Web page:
Pink dots have already spread to other regional sports organisations, like the Selwyn Sports Trust. “We're developing the pink dot resource to sit on our website, explaining the kaupapa behind it and how we did it,” Harlick says. 

There was also a gender pay gap review of Sport Canterbury carried out by human resource services provider MyHR. Falloon says the results are “really compelling - our female staff are paid equally, if not more than, men.” 

The leadership subgroup also succeeded in getting the organisation to put a female lens over internal policies when they come up for review. “We noticed, for example, we didn’t have a policy around menopause,” says Harlick. “So if we’re truly going to support women in the workplace, let’s have a menopause policy.” 

Promoting women in governance, coaching and officiating in the Waitaha Te Tai Poutini region is another area of importance in Sport Canterbury’s Women and Girls Strategy.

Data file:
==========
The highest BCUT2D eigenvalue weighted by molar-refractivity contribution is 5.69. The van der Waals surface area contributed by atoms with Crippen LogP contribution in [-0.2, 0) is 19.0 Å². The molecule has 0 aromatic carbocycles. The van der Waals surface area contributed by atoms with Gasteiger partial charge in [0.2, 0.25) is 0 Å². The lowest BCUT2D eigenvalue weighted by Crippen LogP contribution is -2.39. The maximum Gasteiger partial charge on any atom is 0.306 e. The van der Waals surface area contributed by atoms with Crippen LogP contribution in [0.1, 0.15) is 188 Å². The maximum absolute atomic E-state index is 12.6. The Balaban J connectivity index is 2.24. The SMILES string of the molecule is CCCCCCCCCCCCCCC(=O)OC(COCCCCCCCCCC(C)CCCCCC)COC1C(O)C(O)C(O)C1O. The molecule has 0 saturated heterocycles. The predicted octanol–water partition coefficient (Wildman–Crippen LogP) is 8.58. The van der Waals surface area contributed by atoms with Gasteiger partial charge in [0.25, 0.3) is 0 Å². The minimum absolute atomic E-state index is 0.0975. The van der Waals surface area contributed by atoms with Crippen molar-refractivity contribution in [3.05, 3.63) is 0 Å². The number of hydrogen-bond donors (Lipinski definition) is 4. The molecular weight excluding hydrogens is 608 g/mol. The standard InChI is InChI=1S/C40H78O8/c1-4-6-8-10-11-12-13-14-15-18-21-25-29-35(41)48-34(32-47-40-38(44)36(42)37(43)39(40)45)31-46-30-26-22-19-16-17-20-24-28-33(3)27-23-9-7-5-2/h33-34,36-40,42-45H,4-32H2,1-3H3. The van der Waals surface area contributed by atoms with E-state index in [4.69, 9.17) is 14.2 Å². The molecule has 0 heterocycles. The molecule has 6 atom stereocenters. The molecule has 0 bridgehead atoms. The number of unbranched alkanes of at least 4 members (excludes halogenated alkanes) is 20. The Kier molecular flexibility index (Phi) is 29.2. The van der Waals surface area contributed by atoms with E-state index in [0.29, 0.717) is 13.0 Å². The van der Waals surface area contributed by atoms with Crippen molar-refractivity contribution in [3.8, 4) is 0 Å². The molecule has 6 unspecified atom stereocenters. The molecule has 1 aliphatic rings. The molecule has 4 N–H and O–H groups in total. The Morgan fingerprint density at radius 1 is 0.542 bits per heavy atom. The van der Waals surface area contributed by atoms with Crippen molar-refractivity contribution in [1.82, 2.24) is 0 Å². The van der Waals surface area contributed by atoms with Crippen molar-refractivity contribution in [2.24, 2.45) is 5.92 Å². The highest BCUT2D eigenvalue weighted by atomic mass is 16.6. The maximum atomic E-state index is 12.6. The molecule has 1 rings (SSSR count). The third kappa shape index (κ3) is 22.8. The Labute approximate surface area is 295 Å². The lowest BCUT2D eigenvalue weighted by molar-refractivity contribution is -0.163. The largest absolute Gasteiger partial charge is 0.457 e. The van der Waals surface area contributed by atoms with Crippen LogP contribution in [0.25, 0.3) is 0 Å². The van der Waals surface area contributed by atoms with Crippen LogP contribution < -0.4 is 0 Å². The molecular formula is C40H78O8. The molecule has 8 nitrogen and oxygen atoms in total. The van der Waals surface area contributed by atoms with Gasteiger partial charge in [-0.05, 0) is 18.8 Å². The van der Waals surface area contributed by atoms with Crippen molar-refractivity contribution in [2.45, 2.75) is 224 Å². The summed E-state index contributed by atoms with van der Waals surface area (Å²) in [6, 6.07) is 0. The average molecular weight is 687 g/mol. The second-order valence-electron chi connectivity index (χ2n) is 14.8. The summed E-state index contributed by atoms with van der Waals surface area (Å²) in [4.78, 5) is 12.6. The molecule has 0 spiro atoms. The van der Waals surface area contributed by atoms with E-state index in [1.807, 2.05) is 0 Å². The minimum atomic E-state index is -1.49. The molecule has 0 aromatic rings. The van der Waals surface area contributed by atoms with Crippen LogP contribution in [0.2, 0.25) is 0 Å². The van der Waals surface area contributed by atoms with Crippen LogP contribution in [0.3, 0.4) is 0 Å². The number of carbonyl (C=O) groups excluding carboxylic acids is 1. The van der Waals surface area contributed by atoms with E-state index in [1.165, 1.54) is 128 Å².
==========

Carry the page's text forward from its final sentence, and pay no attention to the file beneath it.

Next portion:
In 2023, women make up 55 percent of the paid workforce across sport in the region, but only 45 percent are in leadership positions and just 24 percent are coaches. 

“There’s been growth since 2022, but we’ve still got work to do,” Falloon says. “I’ve seen a huge difference in leadership within cricket and football, because there’s so much opportunity for growth in participation in those sports. We’ll work with those who are willing to engage and then think about those organisations that can have a significant impact and build from there.” 

The number of women in governance roles across Canterbury sporting organisations is rising – on average, 44 percent of board members in regional sports organisations (RSOs) are female. The data was gleaned from an annual sport report card filled out by most Canterbury RSOs and carried out in co-operation with the Christchurch City Council.